Surveying the Damage
Surveying the Damage: Russia’s recurring war on Ukraine, equity market declines and the opportunity for bottom-fishing investors, the energy price surge/recession outlook in Europe, the impact of rising metals prices on EV battery costs, the COVID situation in Hong Kong and the latest on ivermectin
Russia’s invasion of Ukraine is projected to result in one of the largest refugee crises in decades with 4-5 million people displaced1; long-lasting water, air and ground pollution in Ukraine; and 90% of Ukraine’s population facing poverty and extreme economic hardship if the war drags on to the end of 20222.For anyone surprised that Russia is imposing this brutal misery on Ukraine, don’t be: there’s ample precedent for it. As shown below, the Holodomor famine imposed by Russia on Ukraine in the 1930’s dwarfs other famines in terms of severity and is another example of Russian subjugation of Ukraine by any means necessary3.
As I wrote in the last two notes, I’m dubious of Europe’s ability to sharply reduce reliance on Russian energy given the need for rapid LNG build-outs, wind/solar/heat pump adoption that’s way above trend, non-existent hydrogen infrastructure and maximizing nuclear. But if Europe pulled it off, Russia’s share of world GDP would shrink further (see chart) at which point it could essentially turn into an energy vassal state for China. China has been Russia’s largest trading partner for over a decade, while Russia accounts for just 2% of Chinese exports.
How bad is the selloff? Tracking opportunities for bottom fishing investors
The first chart sends a consistent message on US equities4: a large correction took place, and if there is no US recession, the March 8th low was probably a market bottom as it is similar in magnitude to other large selloffs. If there is a US recession, the average stock decline from peak levels suggests further downside. I consider recession risk to be a close call given rising energy prices, rising credit spreads, rising wages, supply shortages that are now exacerbated by the war and a rapid about-face from the Fed designed to cool things down via higher interest rates (including one or more 50 basis point hikes this year). But I believe the US will make it through without a recession. The second chart is another barometer for bottom-fishing investors: it shows how the average stock sold off much more sharply than its respective index. Since March 8th, the US equity indices shown below have risen by 6%-9%.
While there has been a lot of damage done to the average stock, the P/E ratio of the 25 stocks with the largest market cap is still elevated compared to history, a reflection of investor confidence in the earnings resilience of these companies5. And while hedge fund leverage has come down, it has not collapsed as much as it usually does during recessions. As for institutional long-only asset managers, CFTC futures positions in the S&P 500 and NASDAQ are not quite at 2018 and 2020 lows but are approaching them, while small cap futures positions are now at the lowest levels since the 2008 financial crisis.
Similar conclusions can be drawn from credit spreads: while spreads have widened, they are nowhere near levels typically seen during recessions.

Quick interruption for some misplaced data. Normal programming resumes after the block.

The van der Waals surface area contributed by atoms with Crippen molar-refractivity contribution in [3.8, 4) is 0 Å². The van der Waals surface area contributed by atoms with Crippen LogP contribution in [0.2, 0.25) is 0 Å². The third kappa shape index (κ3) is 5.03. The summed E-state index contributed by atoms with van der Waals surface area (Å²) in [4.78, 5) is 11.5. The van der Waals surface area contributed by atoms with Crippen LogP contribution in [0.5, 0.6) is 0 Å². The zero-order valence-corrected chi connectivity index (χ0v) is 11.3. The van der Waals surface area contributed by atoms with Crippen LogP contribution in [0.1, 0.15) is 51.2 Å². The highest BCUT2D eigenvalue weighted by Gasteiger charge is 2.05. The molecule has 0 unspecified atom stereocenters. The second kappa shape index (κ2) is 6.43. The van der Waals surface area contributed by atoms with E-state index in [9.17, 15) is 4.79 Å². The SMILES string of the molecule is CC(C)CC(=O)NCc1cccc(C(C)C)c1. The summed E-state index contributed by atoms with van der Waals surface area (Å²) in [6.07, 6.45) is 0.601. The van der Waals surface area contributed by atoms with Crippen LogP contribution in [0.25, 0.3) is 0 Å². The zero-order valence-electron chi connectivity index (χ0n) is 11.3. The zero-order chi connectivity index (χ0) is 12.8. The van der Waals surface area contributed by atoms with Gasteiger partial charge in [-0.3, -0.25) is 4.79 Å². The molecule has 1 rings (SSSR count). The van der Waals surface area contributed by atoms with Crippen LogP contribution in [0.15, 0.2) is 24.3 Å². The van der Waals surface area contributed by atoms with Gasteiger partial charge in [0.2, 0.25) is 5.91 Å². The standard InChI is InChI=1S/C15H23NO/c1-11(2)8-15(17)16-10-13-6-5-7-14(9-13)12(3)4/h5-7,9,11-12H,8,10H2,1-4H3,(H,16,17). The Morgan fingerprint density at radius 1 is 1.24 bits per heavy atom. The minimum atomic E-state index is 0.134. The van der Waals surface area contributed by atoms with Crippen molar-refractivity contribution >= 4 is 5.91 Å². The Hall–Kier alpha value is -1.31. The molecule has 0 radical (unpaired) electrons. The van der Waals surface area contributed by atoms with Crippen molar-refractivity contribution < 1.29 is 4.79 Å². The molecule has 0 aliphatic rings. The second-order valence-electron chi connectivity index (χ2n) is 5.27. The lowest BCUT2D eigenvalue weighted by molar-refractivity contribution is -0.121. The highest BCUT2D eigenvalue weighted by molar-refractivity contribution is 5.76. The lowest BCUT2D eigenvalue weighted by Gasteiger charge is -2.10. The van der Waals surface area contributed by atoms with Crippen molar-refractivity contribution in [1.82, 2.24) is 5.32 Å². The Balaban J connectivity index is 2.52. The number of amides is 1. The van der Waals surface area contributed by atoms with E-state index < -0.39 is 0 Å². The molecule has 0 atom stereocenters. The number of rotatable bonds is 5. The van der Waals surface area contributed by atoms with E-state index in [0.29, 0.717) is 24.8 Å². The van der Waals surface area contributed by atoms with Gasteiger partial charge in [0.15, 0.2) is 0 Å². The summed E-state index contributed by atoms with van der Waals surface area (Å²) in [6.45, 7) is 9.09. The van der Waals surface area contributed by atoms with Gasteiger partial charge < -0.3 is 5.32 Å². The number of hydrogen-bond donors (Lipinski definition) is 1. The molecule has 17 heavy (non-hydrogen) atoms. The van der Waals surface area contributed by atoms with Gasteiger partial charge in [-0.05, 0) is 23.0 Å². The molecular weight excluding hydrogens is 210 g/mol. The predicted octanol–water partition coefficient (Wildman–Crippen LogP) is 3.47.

In contrast, the selloff in China (particularly in the internet sector) is pricing in a lot of adverse news. Investors should now assume the elimination of all Chinese ADRs and higher costs of capital for Chinese companies, and the lockdowns in Shenzhen and Shanghai are tougher than I expected they would be. However, China has tightened monetary, fiscal and regulatory conditions for the last year and a half, and now has a larger reservoir of stimulus ammunition if they choose to use it. I think they will, since the Communist Party leadership established a 5.5% growth target for this year.
How bad is the European growth outlook?
Europe is one of the most efficient places on earth regarding energy consumed per unit of GDP (see first chart). Unfortunately, current energy and other producer price increases in Europe are so large as to overwhelm energy efficiency gains. This has been a large commodity shock: a basket of energy, industry and precious metals, agriculture and livestock is up ~80% since the fall of 2019, similar to the commodity price shocks during the 1973/1974 OPEC oil embargo era and the second oil shock in 1979/1980.
As shown below, European electricity and natural gas prices have quadrupled. In addition, Europe is facing a massive producer price shock: the second chart shows the gap between producer and consumer prices. At some point, the surge in producer prices in Europe either gets absorbed by companies through lower margins, reduced hiring and less capital spending, or it gets passed on to consumers, triggering higher CPI and tighter policy from central banks. Since 1948 when the data begins, the US has not experienced anything like the producer price shock that Europe is experiencing now. It looks like a recession in Europe will be the inevitable result. European equities are priced at ~13x with earnings expected to be flat in 2022; during European recessions, earnings can fall 25% with P/E ratios falling below 10x. So, it’s hard to argue that Europe is very good value here unless there is an unexpectedly quick end to the Russian invasion of Ukraine.
How bad are rising metals prices for the EV industry?